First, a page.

I found a new favorite place for my bell on the bike. On our last bike packing trip – including tent and bad weather – I came to a conclusion. I need some more packing space the next time. When Matthias offered me his old handlebar bag this solved one problem and created another πŸ™‚

Up until now I’d been using a Knog Oi as bell for 2 reasons: The looks and it’s sound. But in case I wanted to use the handlebar bag this would unfortunately interfere with the bell.

So I spent some days looking at the bike and trying to find a place. Then I had a thought. But since I depend upon my bike for commuting every day I didn’t try it out for some time. When I did, I ran into a really stupid problem. I messed up the torx screw when attempting to take off the stem. I was careful – yet it seemed to be too stuck. The screw also was a special kind fitting to exactly that stem. Damn. That needs to be drilled out now.

For quite some time I had planned to accept Hotte’s invitation for a tour of his workshop and maybe even do a project together. This got postponed quite often due to covid restrictions. Especially since visiting Hotte means traveling across a border. So when the window opened and both restrictions and our schedules allowed I instantly went hunting for the necessary parts. I added another experiment on stem length and angle to the project and brought all the parts along with me. We met up in the early morning and I turned my home office day into an Hotte office day. This made it possible to jump into the workshop immediately after work finished. Talking about his place and workshop could fill several blog posts on it own. Wonderful place!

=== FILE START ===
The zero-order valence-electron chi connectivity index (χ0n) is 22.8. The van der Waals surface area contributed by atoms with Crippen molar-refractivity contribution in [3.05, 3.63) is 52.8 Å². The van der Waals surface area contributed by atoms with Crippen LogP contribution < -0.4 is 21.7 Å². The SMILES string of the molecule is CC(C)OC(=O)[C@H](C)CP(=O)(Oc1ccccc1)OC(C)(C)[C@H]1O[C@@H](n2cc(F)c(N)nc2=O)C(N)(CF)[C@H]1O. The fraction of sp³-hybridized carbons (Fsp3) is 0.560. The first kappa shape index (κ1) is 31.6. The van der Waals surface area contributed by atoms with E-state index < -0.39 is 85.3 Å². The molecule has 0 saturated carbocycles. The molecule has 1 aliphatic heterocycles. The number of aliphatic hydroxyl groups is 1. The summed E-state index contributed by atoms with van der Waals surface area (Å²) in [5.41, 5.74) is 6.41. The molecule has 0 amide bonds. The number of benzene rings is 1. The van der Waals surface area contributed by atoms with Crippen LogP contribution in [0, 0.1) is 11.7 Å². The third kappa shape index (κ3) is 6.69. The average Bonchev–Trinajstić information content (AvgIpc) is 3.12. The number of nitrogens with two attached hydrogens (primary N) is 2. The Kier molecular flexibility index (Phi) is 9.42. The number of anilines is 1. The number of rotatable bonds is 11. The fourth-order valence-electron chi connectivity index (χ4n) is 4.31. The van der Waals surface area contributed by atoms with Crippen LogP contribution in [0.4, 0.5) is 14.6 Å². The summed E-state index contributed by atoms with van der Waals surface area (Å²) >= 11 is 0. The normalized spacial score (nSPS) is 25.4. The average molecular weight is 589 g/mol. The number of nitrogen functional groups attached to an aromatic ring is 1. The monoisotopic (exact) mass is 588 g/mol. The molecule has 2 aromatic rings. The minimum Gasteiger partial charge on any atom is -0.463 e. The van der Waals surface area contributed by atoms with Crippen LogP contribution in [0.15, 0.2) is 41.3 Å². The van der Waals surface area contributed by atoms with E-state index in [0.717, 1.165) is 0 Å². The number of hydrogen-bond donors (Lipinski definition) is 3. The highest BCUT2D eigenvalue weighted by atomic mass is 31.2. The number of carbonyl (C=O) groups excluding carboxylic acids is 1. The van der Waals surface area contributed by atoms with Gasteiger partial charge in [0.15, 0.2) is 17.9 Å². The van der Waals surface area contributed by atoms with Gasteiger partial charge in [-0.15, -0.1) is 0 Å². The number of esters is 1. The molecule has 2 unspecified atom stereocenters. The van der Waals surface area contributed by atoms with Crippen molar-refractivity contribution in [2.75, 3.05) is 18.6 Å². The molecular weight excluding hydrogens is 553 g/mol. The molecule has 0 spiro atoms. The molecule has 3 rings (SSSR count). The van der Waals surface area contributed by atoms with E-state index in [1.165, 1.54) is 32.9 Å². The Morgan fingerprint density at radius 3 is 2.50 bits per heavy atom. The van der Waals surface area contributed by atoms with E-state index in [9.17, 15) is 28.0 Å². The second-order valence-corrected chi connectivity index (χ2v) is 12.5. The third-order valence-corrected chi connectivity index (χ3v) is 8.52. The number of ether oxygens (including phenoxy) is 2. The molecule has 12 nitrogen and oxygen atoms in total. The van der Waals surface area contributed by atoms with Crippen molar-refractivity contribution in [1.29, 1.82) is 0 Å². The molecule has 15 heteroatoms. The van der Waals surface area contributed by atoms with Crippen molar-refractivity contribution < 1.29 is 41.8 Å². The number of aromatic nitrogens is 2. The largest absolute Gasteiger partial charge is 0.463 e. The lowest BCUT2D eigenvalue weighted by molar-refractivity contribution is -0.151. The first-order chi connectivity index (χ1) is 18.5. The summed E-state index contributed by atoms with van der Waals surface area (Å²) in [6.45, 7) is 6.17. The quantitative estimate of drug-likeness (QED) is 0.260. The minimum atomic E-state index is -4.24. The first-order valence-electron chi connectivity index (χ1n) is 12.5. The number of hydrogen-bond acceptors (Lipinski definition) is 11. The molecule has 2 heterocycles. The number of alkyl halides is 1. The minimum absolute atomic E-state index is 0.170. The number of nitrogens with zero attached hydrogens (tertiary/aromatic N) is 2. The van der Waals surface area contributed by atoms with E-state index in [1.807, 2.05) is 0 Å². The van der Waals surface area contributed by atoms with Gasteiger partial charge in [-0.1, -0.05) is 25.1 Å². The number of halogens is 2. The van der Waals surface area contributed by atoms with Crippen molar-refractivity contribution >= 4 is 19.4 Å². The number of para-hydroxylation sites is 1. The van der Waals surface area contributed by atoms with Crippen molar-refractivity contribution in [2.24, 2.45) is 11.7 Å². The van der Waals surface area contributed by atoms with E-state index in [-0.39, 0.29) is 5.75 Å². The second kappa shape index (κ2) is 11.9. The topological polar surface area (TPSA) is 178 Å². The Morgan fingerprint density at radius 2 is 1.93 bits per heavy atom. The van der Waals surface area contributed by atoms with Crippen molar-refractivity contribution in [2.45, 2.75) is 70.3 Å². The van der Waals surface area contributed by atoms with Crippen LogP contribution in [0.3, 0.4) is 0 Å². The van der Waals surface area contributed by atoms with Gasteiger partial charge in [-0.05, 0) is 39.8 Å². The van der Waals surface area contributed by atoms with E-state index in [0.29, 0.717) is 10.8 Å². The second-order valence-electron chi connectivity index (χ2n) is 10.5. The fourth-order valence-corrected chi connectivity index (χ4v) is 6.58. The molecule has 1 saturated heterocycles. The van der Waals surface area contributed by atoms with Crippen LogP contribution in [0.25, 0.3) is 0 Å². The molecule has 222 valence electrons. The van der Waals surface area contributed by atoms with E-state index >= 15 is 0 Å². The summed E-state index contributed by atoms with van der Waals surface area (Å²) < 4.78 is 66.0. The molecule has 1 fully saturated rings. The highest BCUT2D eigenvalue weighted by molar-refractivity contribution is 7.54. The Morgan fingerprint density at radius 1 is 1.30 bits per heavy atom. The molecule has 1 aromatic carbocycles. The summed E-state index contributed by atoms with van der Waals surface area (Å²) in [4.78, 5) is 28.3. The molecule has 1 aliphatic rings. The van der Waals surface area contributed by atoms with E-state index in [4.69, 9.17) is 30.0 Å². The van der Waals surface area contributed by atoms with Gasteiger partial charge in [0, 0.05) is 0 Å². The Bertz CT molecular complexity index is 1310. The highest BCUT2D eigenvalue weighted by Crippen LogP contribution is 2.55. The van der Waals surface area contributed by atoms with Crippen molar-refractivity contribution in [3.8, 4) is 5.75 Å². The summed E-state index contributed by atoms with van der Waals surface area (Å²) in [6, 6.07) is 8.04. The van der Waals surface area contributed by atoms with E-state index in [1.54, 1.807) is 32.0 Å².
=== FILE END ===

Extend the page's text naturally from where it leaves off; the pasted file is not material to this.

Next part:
Thanks again for the hospitality to Hotte in case you are reading this! I hope I can return the favor in not a too distant future!

Here some pictures from the broken screw and the first test of the bell with the handlebar bag on when I got home. Check!

Now there was one issue left which only occurred when on rougher surface. The metal sounding body of the Knog would wobble a little and hit the dust cap and ring. Kind of like a cow bell πŸ˜€ … at least on gravel. Today I had the chance to try to fix that problem and I also have the chance to show you the bits and pieces Hotte and me used to place the Knog where it is. I ditched the first approach to place some cushioning of sorts on the dust cap after very few attempts and have concluded to following setup.

It starts with a dust cap from acros from their zs44 headset. It had the correct width of the steerer tube of the Stevens and was the slimmest I could find. Really like the (red) rubber they use to seal the headset of nicely.

Then I cut a carbon spacer in half to fit between the dust cap and the Knog without increasing the distance too much. It starts looking weird then (I tried). A search later in the day also showed there is no such thing as a 1mm spacer… at least I didn’t find it.

Next you use the small sticky rubber piece that comes with the Knog to fit to the size of the steerer tube. The rubber and tightening the Knog well is important. If you don’t you will drive the upper spacer literally in between the bell and the steerer tube. And the whole setup can’t tighten correctly.

Then add a spacer (or not depending on your stem height) and tighten it all down as usual.

All finished. The bell is not in the way of anything. I also chose this position to fit a top tube bag behind it.

Obviously I didn’t take a good “before” picture. But I found this old one from when I was trying out options where to place things for a bike packing trip. You can see the big original Stevens spacer which is now replaced with the Knog Oi Spacerbell. I think it would be really cool of them to make an official version of this which needs less hacking πŸ™‚

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